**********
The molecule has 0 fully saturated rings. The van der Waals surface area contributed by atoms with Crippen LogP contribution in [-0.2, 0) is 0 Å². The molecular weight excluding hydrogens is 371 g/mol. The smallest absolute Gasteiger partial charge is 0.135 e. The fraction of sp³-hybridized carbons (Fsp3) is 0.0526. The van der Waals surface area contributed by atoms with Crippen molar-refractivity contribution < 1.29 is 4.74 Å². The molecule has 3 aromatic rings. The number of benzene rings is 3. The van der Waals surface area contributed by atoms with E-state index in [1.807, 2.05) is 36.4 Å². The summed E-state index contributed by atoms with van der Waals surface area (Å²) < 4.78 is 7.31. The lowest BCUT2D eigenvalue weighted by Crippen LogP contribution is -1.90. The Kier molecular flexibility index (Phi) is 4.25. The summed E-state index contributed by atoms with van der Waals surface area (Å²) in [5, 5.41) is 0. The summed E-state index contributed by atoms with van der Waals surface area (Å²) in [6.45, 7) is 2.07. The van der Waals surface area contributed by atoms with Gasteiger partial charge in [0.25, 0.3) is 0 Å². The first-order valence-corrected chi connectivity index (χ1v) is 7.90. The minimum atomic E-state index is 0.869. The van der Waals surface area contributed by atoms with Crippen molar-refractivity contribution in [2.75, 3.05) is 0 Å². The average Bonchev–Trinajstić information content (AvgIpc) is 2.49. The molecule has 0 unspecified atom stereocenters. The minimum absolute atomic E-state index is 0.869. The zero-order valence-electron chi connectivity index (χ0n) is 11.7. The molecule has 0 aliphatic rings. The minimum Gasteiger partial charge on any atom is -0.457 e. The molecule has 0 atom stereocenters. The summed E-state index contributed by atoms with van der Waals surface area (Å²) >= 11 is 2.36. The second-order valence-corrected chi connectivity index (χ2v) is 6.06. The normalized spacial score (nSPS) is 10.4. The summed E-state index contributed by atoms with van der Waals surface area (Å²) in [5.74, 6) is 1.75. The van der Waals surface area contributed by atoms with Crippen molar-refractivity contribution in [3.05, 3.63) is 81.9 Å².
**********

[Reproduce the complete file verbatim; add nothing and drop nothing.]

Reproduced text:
The molecule has 0 fully saturated rings. The van der Waals surface area contributed by atoms with Crippen LogP contribution in [-0.2, 0) is 0 Å². The molecular weight excluding hydrogens is 371 g/mol. The smallest absolute Gasteiger partial charge is 0.135 e. The fraction of sp³-hybridized carbons (Fsp3) is 0.0526. The van der Waals surface area contributed by atoms with Crippen molar-refractivity contribution < 1.29 is 4.74 Å². The molecule has 3 aromatic rings. The number of benzene rings is 3. The van der Waals surface area contributed by atoms with E-state index in [1.807, 2.05) is 36.4 Å². The summed E-state index contributed by atoms with van der Waals surface area (Å²) < 4.78 is 7.31. The lowest BCUT2D eigenvalue weighted by Crippen LogP contribution is -1.90. The Kier molecular flexibility index (Phi) is 4.25. The summed E-state index contributed by atoms with van der Waals surface area (Å²) in [5, 5.41) is 0. The summed E-state index contributed by atoms with van der Waals surface area (Å²) in [6.45, 7) is 2.07. The van der Waals surface area contributed by atoms with Gasteiger partial charge in [0.25, 0.3) is 0 Å². The first-order valence-corrected chi connectivity index (χ1v) is 7.90. The minimum atomic E-state index is 0.869. The van der Waals surface area contributed by atoms with Crippen molar-refractivity contribution in [2.75, 3.05) is 0 Å². The average Bonchev–Trinajstić information content (AvgIpc) is 2.49. The molecule has 0 unspecified atom stereocenters. The minimum absolute atomic E-state index is 0.869. The zero-order valence-electron chi connectivity index (χ0n) is 11.7. The molecule has 0 aliphatic rings. The minimum Gasteiger partial charge on any atom is -0.457 e. The molecule has 0 atom stereocenters. The summed E-state index contributed by atoms with van der Waals surface area (Å²) >= 11 is 2.36. The second-order valence-corrected chi connectivity index (χ2v) is 6.06. The normalized spacial score (nSPS) is 10.4. The summed E-state index contributed by atoms with van der Waals surface area (Å²) in [5.74, 6) is 1.75. The van der Waals surface area contributed by atoms with Crippen molar-refractivity contribution in [3.05, 3.63) is 81.9 Å².